6. Shri M. L. Sakhri, Manager and Principal Employer and Messrs. Roshan Industries Private, Ltd., in their separate appeals impugned the correctness of the orders passed by the Employees' Insurance Court in applications Nos. 1 and 5 of 1961. The only point urged before me was that the application put in by the Corporation under Section 75(2) of the Act was barred by time. The Employees' Insurance Court while dealing with this point held that Article 120 of the Limitation Act applied to the case and that the limitation started from the date the Insurance Inspector inspected the account of the appellants on 20th July, 1960 and detected the fraud committed by them as is provided in Section 18 of the Indian Limitation Act. It may be stated here that Rule 17 of the Employees' Insurance Court Rules, 1949, framed by the Governor of Punjab in the exercise of the powers under Clauses (a) to (e) of Sub-section (1) of Section 96 of the Act, which provided a period of one year as limitation for filing of applications by the Corporation under Section 75(2) of the Act has been declared as ultra vires by a Full Bench of this Court in United India Timber Works v. Employees' State Insurance, F.A.O. No. 74 of 1963 = (All 1967 Punj 166). Therefore it cannot now be urged that the application was barred by time because it was not filed within the period of limitation provided in Rule 17. The learned counsel for the appellants, however, maintained that Article 120 of the Indian Limitation Act applied to the case but the period of limitation started from the date, the amount signifying the employees' contribution became due and that the respondent could not plead that the period of limitation started from the date the fraud was detected because no details of the alleged fraud had been stated in the application under Section 75(2) of the Act. The learned counsel for the respondent brought to my notice paragraphs 5 and 6 of the said application which amongst other things also mention that the appellants concealed the true facts deliberately and it was only after inspection of their records by the Insurance Inspector on 20th July, 1960, that the right to claim the sum in question came to light. Further it has been pointed out by the Employees' Insurance Court that the appellants in their return form S.C. 2 did not include Rs. 2,01,600.46, the amount of wages for which the employees' contribution is being claimed now which was necessary for them to do under the Act. This was not controverted by the learned counsel for the appellants. It could thus be said that the appellants fraudulently kept back the aforesaid information from the Corporation and it came to light on the date the Insurance Inspector inspected their records. Section 18 of the Indian Limitation Act provides:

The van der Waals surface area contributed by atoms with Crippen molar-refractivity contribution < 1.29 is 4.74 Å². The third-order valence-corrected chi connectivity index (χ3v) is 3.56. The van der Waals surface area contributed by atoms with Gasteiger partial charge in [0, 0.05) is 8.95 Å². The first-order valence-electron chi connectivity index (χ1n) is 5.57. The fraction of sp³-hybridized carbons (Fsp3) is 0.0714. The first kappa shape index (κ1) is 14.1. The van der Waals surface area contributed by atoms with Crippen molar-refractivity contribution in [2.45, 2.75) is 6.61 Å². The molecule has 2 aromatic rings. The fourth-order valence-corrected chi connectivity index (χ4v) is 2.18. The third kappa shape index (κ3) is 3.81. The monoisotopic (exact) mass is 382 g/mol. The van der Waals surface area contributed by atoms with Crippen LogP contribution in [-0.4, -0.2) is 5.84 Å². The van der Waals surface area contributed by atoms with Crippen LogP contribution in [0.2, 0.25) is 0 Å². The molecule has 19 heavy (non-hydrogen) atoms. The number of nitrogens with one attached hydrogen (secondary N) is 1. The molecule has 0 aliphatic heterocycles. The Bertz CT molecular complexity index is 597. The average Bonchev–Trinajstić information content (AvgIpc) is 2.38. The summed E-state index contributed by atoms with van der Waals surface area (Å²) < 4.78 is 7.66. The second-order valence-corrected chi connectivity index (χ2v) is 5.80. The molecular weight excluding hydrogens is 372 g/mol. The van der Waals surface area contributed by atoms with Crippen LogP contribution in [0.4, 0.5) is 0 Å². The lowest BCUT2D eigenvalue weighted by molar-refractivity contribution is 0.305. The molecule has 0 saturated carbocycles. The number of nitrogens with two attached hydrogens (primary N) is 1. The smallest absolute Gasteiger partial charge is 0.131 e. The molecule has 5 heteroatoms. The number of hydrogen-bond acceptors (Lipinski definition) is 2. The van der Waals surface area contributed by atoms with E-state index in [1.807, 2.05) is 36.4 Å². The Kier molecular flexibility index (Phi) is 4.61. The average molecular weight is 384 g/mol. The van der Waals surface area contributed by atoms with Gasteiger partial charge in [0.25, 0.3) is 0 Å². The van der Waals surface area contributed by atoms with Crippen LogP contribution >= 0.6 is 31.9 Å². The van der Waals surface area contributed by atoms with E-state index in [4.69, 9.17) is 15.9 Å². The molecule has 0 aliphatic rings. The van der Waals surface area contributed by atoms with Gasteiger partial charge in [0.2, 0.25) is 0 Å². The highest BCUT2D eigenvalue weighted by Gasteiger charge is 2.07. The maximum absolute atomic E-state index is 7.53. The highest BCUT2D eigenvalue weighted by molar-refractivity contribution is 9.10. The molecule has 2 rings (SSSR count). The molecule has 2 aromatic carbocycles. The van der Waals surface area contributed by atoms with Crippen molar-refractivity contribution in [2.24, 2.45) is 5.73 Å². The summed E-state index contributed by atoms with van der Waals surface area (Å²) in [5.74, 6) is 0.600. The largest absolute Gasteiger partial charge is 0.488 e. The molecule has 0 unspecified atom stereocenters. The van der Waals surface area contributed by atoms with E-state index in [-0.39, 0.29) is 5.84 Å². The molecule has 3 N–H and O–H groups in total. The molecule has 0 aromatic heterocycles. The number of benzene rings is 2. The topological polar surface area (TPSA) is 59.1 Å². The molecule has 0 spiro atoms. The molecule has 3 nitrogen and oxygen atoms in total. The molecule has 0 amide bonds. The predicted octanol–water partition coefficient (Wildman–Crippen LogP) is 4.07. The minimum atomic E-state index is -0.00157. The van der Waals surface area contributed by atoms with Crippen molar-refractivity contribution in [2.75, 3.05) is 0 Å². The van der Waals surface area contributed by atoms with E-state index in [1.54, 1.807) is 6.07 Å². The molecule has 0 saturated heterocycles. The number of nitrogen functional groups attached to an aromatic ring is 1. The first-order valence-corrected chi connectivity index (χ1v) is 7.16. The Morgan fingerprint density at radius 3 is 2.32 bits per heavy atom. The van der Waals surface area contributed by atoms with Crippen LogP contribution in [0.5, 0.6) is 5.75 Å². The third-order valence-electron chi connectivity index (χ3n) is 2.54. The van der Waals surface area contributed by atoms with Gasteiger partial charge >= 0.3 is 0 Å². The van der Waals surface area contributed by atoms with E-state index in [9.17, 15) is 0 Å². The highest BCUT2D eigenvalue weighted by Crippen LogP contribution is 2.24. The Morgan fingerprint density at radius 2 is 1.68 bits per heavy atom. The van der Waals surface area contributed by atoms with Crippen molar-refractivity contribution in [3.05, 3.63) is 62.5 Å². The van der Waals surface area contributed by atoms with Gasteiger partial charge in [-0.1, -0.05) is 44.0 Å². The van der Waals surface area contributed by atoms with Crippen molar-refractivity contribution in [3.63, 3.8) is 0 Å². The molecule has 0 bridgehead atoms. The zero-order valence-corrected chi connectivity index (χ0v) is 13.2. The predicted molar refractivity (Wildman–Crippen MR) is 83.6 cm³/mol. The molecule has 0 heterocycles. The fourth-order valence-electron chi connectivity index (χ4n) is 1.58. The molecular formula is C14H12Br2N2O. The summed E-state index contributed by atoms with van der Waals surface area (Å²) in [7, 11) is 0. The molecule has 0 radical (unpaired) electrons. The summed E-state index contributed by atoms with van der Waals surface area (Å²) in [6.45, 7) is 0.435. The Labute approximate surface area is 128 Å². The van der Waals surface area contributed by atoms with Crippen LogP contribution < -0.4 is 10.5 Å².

'Where any person having a right to institute a suit or make an application has by means of fraud, been kept from the knowledge of such right or of the title on which it is founded,or where any document necessary to establish such right has been fraudulently concealed from him, the time limited for instituting a suit or making an application:--
(a) against the person guilty of the fraud or accessory thereto or
(b) against any person claiming through him otherwise than in good faith and for a valuable consideration.
shall be computed from the time when the fraud first became known to the person injuriously affected thereby, or, in the case of the concealed document, when he first had the means of producing it or compelling its production.'